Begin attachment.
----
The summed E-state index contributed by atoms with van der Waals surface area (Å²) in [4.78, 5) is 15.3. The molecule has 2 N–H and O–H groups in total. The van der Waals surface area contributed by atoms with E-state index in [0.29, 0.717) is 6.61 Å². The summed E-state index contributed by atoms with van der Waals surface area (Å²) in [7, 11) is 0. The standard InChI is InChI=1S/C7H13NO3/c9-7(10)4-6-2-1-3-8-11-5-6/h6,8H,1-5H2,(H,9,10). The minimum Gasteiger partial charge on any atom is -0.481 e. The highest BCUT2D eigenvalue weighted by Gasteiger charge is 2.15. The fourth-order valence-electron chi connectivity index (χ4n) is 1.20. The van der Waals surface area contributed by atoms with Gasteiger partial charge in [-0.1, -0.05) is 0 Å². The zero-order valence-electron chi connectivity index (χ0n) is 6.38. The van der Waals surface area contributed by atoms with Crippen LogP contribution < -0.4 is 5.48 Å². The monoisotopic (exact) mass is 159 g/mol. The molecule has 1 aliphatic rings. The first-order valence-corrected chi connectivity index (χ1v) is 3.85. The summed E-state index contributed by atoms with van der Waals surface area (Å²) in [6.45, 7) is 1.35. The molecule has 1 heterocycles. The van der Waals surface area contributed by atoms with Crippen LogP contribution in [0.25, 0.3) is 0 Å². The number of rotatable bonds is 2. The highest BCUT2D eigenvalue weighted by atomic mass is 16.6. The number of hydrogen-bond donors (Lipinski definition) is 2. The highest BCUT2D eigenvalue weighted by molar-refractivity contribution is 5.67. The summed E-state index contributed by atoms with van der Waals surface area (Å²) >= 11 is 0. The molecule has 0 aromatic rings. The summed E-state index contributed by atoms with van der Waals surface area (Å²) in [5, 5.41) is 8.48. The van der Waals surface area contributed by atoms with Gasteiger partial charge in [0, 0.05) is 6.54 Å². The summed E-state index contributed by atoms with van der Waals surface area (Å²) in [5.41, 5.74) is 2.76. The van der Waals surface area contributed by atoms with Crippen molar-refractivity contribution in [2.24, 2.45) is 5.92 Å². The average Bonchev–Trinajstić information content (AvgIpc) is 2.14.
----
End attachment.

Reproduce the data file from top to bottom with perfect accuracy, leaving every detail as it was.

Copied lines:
The summed E-state index contributed by atoms with van der Waals surface area (Å²) in [4.78, 5) is 15.3. The molecule has 2 N–H and O–H groups in total. The van der Waals surface area contributed by atoms with E-state index in [0.29, 0.717) is 6.61 Å². The summed E-state index contributed by atoms with van der Waals surface area (Å²) in [7, 11) is 0. The standard InChI is InChI=1S/C7H13NO3/c9-7(10)4-6-2-1-3-8-11-5-6/h6,8H,1-5H2,(H,9,10). The minimum Gasteiger partial charge on any atom is -0.481 e. The highest BCUT2D eigenvalue weighted by Gasteiger charge is 2.15. The fourth-order valence-electron chi connectivity index (χ4n) is 1.20. The van der Waals surface area contributed by atoms with Gasteiger partial charge in [-0.1, -0.05) is 0 Å². The zero-order valence-electron chi connectivity index (χ0n) is 6.38. The van der Waals surface area contributed by atoms with Crippen LogP contribution < -0.4 is 5.48 Å². The monoisotopic (exact) mass is 159 g/mol. The molecule has 1 aliphatic rings. The first-order valence-corrected chi connectivity index (χ1v) is 3.85. The summed E-state index contributed by atoms with van der Waals surface area (Å²) in [6.45, 7) is 1.35. The molecule has 1 heterocycles. The van der Waals surface area contributed by atoms with Crippen LogP contribution in [0.25, 0.3) is 0 Å². The number of rotatable bonds is 2. The highest BCUT2D eigenvalue weighted by atomic mass is 16.6. The number of hydrogen-bond donors (Lipinski definition) is 2. The highest BCUT2D eigenvalue weighted by molar-refractivity contribution is 5.67. The summed E-state index contributed by atoms with van der Waals surface area (Å²) >= 11 is 0. The molecule has 0 aromatic rings. The summed E-state index contributed by atoms with van der Waals surface area (Å²) in [5, 5.41) is 8.48. The van der Waals surface area contributed by atoms with Gasteiger partial charge in [0, 0.05) is 6.54 Å². The summed E-state index contributed by atoms with van der Waals surface area (Å²) in [5.41, 5.74) is 2.76. The van der Waals surface area contributed by atoms with Crippen molar-refractivity contribution in [2.24, 2.45) is 5.92 Å². The average Bonchev–Trinajstić information content (AvgIpc) is 2.14.